Invited Speakers

Caroline Baillie (AUS)

Thinking through the social leg of the stool”

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CAROLINE_BAILLIE-6

Caroline is Chair of Engineering Education at UWA, Perth and has previously held appointments at the University of Sydney, Imperial College, UK and Queens University, Canada. Beginning her academic career in materials engineering, she has also gained qualifications, expertise and experience in education and anthropology and she now works at the juncture between these disciplines as well as between theory and practice. Caroline is particularly interested in ways in which materials science and engineering can help to create solutions for the environment as well as social problems. In 2006 she founded the not for profit organisation, Waste for Life (wasteforlife.org), which uses composites materials knowledge to co-create income streams for marginalized populations in different parts of the Global South. She has recently been awarded a large program grant from the Australian Department for Foreign Affairs and Trade to develop a Waste for Life initiative in Sri Lanka. Caroline is a Thomson Reuters Highly cited materials science author, with over 200 publications, papers and books on green materials, engineering education and engineering and social justice.

Thinking through the social leg of the stool”

The talk would be focused on her work for Waste for life (wasteforlife.org) where marginalized populations are enabled to improve their livelihoods by developing products from the waste they collect, as opposed to simply selling it to a middleman. The materials research is done by students and by local communities on the ground. It is rudimentary materials research, involving the search for waste based products which sell and can be made by local communities (currently in Argentina and Lesotho and soon Sri Lanka) in poor conditions without the addition of additives, and with only basic equipment. This means it is extremely innovative but as it involves rubbish and basic processing, it is often not seen as such by the materials community. Caroline Baillie would not be presenting data but context and the story of how such sustainable materials development work is done.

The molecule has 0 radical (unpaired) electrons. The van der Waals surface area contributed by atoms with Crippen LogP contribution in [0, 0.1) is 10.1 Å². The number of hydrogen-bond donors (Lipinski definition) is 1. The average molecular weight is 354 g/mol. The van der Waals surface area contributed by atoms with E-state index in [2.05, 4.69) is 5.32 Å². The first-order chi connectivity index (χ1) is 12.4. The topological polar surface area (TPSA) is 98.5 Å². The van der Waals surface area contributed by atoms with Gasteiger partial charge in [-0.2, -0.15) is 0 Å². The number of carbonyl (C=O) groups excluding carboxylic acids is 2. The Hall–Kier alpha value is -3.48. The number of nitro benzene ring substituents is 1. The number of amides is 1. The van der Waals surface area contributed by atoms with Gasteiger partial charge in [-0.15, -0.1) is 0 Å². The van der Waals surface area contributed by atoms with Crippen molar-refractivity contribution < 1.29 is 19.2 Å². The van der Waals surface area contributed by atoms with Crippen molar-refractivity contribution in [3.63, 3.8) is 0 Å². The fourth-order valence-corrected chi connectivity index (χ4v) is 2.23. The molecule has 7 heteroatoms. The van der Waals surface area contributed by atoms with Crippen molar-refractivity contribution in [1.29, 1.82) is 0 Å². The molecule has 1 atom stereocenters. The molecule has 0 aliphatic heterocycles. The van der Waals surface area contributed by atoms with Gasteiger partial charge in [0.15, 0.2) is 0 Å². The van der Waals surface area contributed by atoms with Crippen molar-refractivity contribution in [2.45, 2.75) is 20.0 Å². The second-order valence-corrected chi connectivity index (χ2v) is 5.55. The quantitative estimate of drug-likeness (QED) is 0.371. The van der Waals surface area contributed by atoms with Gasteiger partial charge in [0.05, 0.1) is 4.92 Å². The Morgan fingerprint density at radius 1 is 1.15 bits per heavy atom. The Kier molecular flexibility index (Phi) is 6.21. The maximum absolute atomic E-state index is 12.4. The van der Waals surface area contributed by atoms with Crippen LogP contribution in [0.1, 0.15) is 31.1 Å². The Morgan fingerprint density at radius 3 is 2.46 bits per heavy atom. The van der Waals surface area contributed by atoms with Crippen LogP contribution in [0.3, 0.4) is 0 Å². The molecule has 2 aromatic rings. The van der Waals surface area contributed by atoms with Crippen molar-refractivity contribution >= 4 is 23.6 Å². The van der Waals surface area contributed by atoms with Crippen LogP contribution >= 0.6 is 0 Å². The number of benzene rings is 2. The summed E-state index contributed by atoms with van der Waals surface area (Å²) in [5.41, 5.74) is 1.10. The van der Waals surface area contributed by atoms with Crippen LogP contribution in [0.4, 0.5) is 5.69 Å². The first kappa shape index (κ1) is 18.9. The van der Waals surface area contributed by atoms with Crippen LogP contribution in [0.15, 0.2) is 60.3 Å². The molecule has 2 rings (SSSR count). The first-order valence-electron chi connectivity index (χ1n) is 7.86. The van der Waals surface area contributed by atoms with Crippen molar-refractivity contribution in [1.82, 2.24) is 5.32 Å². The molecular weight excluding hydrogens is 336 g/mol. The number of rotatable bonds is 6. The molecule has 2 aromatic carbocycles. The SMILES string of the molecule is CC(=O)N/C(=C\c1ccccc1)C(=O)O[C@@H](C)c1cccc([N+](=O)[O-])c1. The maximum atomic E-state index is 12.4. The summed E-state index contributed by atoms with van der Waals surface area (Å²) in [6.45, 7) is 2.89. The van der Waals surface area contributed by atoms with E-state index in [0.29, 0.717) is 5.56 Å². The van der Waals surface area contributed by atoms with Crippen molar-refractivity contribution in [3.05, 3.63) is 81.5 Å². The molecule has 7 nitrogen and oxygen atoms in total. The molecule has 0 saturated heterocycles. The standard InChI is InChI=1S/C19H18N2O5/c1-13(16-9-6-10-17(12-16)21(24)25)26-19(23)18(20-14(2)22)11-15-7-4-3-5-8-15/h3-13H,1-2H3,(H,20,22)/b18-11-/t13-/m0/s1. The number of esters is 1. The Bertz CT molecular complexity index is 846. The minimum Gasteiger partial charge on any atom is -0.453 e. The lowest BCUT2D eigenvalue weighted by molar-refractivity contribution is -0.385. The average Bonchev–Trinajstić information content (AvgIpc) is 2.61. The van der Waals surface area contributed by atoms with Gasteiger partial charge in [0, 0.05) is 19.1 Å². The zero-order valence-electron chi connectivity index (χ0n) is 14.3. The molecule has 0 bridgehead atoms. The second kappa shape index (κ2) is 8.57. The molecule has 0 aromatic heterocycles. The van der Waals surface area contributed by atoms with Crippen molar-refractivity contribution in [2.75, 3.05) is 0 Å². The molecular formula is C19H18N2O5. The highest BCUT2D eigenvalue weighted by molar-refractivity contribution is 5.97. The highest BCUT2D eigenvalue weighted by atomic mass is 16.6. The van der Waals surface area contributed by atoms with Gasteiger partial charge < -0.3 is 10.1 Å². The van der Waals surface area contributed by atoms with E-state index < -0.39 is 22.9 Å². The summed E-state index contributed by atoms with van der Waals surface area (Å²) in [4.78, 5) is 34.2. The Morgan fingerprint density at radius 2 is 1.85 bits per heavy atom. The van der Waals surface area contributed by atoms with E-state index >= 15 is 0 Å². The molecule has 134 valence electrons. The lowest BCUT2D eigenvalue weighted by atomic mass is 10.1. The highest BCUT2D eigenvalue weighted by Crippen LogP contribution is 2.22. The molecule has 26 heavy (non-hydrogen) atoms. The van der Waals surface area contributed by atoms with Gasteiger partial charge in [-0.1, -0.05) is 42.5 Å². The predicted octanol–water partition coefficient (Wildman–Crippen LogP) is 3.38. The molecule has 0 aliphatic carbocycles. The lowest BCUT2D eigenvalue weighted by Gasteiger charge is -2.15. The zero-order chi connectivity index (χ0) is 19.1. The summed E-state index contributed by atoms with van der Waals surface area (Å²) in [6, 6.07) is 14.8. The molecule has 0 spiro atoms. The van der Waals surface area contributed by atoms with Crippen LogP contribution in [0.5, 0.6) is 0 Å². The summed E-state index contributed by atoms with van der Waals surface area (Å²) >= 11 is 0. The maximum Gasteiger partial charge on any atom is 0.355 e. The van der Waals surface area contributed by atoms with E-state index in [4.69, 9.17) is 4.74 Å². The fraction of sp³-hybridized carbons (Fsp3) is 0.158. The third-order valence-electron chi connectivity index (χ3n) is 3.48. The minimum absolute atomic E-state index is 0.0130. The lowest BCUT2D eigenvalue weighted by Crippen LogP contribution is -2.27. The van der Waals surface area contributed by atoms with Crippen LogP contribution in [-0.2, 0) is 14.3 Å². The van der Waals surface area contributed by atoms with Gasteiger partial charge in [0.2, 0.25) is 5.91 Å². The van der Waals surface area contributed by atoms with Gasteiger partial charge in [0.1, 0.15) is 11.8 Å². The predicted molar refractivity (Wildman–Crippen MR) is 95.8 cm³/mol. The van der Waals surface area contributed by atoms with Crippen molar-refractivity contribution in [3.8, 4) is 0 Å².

Margarethe Hofmann-Amtenbrink (CH)

Critical materials in smart products: Chances and Challenges for Materials Science and Engineering

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M Hofmann

Margarethe Hofmann-Amtenbrink is the founder and owner of MatSearch. She is materials scientist, and trained in literature and patent search. She consulted companies, organized and conducted scientific and technical conferences and seminars together with national and international organizations. In the last years she concentrated her activities in creating and managed various research programs and projects in Switzerland and in Europe in the field of advanced materials, biomaterials, biotechnology, and nanotechnology for health (FP5 and FP7). She is President of the Federation of European Materials Scocieties and is also managing the Swiss Foundation Entwicklungsfonds Seltene Metalle, ESM.

Critical materials in smart products: Chances and Challenges for Materials Science and Engineering